Plant milks Vs. Cows milk

25 Jul 2016

 

How do you milk a plant?

 

Soybeans, almonds, coconuts and oats are all now available in their milked forms… But how do you get the milk out of them?

The beans, nuts, coconut or grains are soaked for a certain amount of time, blended with water and the ‘milk’ is strained away from the pulp.

 

Commercially bought plant milks are treated with Ultra High Pressure Homogenisation to extend their shelf life and commonly contain emulsifiers, sweeteners, vegetable gums and micronutrients.

 

For those who don't drink cows milk... ask yourself the question?

"Why am I avoiding it?" Cows milk is super nutritious and a wholefood. So unless you have a know allergy, intolerance or ethical value against it, why avoid it?

 

For those who do decide on an alternative plant milk, it is important to know how it stacks up nutritionally.

 

Plant milk // nutrition breakdown

 

Carbohydrates

Plant milks provide a similar, if not greater, amount of carbohydrates per serve when compared to cows milk. However, plant milks do not contain lactose (the milk sugar).

 

Protein

Most plant milks are very LOW in protein, with the exception of soy milk.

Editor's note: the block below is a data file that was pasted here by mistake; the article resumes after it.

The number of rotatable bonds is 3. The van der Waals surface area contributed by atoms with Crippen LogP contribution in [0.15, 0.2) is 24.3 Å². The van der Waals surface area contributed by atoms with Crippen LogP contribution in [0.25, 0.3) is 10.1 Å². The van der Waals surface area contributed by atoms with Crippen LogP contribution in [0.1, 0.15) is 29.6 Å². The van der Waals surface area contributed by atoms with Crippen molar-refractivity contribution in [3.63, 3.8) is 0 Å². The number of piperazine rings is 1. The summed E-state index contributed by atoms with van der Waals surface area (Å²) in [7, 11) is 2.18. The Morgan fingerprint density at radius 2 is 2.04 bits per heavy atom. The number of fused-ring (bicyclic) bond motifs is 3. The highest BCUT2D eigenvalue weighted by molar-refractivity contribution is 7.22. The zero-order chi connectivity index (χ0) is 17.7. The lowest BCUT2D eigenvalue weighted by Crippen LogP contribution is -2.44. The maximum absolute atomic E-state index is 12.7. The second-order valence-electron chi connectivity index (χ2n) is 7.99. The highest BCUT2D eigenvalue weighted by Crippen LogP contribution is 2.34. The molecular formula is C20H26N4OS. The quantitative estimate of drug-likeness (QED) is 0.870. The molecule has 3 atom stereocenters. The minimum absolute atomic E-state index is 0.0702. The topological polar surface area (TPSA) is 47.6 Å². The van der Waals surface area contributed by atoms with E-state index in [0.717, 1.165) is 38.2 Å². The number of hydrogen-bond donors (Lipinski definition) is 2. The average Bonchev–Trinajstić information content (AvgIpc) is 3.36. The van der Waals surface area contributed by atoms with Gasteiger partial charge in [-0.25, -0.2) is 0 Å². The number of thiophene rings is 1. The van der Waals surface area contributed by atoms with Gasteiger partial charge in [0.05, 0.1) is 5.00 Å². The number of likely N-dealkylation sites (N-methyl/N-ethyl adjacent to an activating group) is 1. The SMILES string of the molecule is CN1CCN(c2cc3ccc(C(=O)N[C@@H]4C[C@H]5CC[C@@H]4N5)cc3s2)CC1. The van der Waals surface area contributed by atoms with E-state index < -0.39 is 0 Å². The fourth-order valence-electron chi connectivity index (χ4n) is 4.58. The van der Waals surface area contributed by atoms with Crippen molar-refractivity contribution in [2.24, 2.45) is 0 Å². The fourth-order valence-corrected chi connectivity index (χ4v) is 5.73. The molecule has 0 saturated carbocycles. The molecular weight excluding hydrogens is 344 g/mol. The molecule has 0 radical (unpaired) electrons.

For example, one cup of cow’s milk provides ~8g of protein, one cup of soy milk ~8g, and one cup of almond milk a mere ~1.5g.

 

Calcium

Plant milks are NATURALLY very low in calcium and cows milk is naturally rich in calcium. However, commercial plant milks that have been fortified with calcium can provide a comparable calcium content to dairy milk

(~300mg calcium per cup).

 

Other differences

Before choosing your plant milk it is always important to check out what it actually contains, before pouring it down your mouth. 

Fact - coconut milk contains 5 x the saturated fat content of almond milk and more than double the calories!

 

What plant milk do I choose?

 

If you do choose plant milks, consider both your calcium and protein requirements, as it has been found that those avoiding dairy may not be meeting their nutritional needs in these departments.

 

If we rate plant milks on a nutritional basis, fortified soy milks stack up 2nd to dairy milk, and if you are one who also needs to avoid soy, a different plant milk that has been fortified (with calcium) is your next best option.  

 

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